May 29 (Bloomberg) -- A political impasse in Malawi following a disputed election threatens to deepen an economic crisis in a nation already reeling from a freeze in donor aid that funds 40 percent of the government’s budget.
More than a week after the vote took place, the Malawi Electoral Commission is yet to release results after allegations from political parties of rigging and conflicting court rulings on whether there should be a recount of the ballots. President Joyce Banda, 64, said irregularities were widespread and sought to have the election annulled and rerun in 90 days, a move that was blocked by the High Court.
“The country is in a very dire situation,” Yvonne Mhango, an economist at Renaissance Capital in Johannesburg, said in a phone interview yesterday. “Donors are waiting for some sort of political resolution. They want to know who the new government is going to be before they can sit down with them to talk about some sort of way forward.”
The International Monetary Fund and other donors suspended as much as $120 million in aid during the second half of last year following reports that almost a third of state funds were being pilfered. Banda fired her entire cabinet in October and vowed to combat graft, yet battled to convince the electorate her administration wasn’t complicit in the scandal, dubbed “Cashgate” by the local media.
With ballots from 30 percent of 4,445 voting stations counted, Democratic Progressive Party leader Peter Mutharika had won 42 percent support, while Banda, who heads the People’s Party had 23 percent backing, the MEC said on May 23.
Malawi is Africa’s top exporter of burley tobacco, a low-grade variety of the crop. Limbe Leaf Tobacco Co., a unit of U.S.-based Universal Corp., Alliance One International Inc. and Japan Tobacco Inc. are among buyers of the nation’s crop.
Banda became Africa’s second female president when she succeeded Bingu wa Mutharika, Peter’s brother, who died in office in April 2012. She devalued the kwacha and raised fuel prices a month after taking office, unlocking aid from donors such as the U.K. and the IMF and sparking nationwide protests over rising prices.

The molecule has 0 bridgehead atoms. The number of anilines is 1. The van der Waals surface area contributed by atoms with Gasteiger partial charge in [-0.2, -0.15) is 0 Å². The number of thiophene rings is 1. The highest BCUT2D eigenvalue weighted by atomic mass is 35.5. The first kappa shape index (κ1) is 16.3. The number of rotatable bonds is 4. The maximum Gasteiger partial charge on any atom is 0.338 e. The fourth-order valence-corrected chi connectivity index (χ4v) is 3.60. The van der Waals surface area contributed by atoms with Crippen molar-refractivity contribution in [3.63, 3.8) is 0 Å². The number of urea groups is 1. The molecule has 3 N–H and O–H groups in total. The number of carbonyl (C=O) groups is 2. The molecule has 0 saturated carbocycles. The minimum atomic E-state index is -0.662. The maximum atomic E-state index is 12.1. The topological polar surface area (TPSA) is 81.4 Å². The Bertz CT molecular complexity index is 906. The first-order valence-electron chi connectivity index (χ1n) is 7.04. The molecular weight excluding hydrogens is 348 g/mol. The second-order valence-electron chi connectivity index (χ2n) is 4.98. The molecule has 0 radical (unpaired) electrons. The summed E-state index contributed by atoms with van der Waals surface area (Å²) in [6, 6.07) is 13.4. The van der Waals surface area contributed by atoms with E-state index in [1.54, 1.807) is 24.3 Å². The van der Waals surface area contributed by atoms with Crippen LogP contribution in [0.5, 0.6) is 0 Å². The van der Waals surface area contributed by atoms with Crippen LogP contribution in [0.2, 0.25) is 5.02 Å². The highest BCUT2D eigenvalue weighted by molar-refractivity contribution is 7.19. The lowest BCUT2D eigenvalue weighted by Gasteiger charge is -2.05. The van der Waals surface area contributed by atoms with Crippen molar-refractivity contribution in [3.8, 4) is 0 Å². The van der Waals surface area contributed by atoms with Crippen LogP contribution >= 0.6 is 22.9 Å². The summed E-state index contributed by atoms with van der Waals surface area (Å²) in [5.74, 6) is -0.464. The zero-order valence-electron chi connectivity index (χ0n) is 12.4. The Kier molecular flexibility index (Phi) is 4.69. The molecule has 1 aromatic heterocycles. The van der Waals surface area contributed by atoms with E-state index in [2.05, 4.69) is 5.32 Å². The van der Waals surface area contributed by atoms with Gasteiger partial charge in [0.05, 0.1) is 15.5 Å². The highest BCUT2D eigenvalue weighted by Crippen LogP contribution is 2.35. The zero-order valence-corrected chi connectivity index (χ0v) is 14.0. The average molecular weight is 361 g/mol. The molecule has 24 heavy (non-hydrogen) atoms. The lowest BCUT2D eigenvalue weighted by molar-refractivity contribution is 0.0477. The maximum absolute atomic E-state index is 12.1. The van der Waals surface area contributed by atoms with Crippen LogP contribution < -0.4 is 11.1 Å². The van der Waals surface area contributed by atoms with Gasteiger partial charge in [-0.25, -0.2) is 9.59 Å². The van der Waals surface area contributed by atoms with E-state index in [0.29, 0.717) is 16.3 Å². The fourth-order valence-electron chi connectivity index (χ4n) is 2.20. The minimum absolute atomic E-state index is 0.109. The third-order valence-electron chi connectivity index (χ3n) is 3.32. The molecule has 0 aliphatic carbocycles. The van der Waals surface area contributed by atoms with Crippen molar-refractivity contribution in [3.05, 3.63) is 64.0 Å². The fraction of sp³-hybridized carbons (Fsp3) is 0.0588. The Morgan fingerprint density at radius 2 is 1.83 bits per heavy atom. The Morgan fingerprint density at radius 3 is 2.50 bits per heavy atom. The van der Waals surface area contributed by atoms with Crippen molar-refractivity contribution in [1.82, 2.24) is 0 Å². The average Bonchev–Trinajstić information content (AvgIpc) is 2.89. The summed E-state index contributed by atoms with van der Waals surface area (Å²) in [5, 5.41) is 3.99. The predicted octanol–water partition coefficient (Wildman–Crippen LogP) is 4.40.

In April, the IMF estimated economic growth would accelerate to 6.1 percent this year from 5 percent in 2013.
“The government is the biggest driver of economic activity” in Malawi, Mhango said. If the state comes to a standstill “then basically the whole economy stalls. I think you are going to see a slowdown, probably around 2 to 3 percent growth at best, if there is some sort of resolution in the next month.”
The kwacha has gained 8.4 percent against the dollar this year as the central bank intervened to help stabilize the currency following its 22 percent slump last year. It fell 0.4 percent to 396.74 per dollar as of 4:45 a.m. in Blantyre, the commercial capital.
The vote count has been completed and results are due to be released on May 30, Maxon Mbendera, head of the election commission, told reporters yesterday in Blantyre.
On May 26, Mutharika’s DPP won an order in the High Court in Blantyre for a recount to be halted and the remainder of the results to be released. The next day, Lazarus Chakwera’s Malawi Congress Party obtained a ruling from the High Court in Lilongwe, the capital, that said the recount should proceed.
Another hearing in the Blantyre High Court on whether the results should released stalled today, after Judge Healey Potani had to recuse himself because his brother is the deputy chief electoral officer. The case will proceed once a new judge is appointed, Potani said.
Banda will probably lose power to Mutharika or Chakwera, and the extent to which she continues to command power and influence is questionable, Boniface Dulani, a politics lecturer at the University of Malawi, said by phone from the central town of Zomba.
“We are likely to see a lot more court action,” he said. “We probably won’t have resolution for maybe a month or so. The instability isn’t good for the country.”
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